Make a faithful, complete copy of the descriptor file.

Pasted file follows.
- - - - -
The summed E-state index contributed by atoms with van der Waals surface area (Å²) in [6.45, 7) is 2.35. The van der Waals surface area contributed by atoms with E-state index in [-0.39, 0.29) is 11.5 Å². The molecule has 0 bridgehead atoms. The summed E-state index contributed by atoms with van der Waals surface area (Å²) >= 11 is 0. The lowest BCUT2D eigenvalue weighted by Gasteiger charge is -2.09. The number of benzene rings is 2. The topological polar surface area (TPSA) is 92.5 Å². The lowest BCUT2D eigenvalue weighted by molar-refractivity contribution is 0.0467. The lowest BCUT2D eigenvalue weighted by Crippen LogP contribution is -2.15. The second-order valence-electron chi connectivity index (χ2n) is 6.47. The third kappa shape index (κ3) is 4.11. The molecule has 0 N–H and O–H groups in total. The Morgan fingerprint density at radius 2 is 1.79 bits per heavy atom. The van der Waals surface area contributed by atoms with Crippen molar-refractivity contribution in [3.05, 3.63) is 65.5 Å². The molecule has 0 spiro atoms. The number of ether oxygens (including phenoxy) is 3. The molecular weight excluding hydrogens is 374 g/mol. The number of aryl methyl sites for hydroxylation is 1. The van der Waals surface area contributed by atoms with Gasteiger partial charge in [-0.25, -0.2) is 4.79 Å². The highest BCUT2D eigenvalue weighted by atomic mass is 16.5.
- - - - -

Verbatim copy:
The summed E-state index contributed by atoms with van der Waals surface area (Å²) in [6.45, 7) is 2.35. The van der Waals surface area contributed by atoms with E-state index in [-0.39, 0.29) is 11.5 Å². The molecule has 0 bridgehead atoms. The summed E-state index contributed by atoms with van der Waals surface area (Å²) >= 11 is 0. The lowest BCUT2D eigenvalue weighted by Gasteiger charge is -2.09. The number of benzene rings is 2. The topological polar surface area (TPSA) is 92.5 Å². The lowest BCUT2D eigenvalue weighted by molar-refractivity contribution is 0.0467. The lowest BCUT2D eigenvalue weighted by Crippen LogP contribution is -2.15. The second-order valence-electron chi connectivity index (χ2n) is 6.47. The third kappa shape index (κ3) is 4.11. The molecule has 0 N–H and O–H groups in total. The Morgan fingerprint density at radius 2 is 1.79 bits per heavy atom. The van der Waals surface area contributed by atoms with Crippen molar-refractivity contribution in [3.05, 3.63) is 65.5 Å². The molecule has 0 spiro atoms. The number of ether oxygens (including phenoxy) is 3. The molecular weight excluding hydrogens is 374 g/mol. The number of aryl methyl sites for hydroxylation is 1. The van der Waals surface area contributed by atoms with Gasteiger partial charge in [-0.25, -0.2) is 4.79 Å². The highest BCUT2D eigenvalue weighted by atomic mass is 16.5.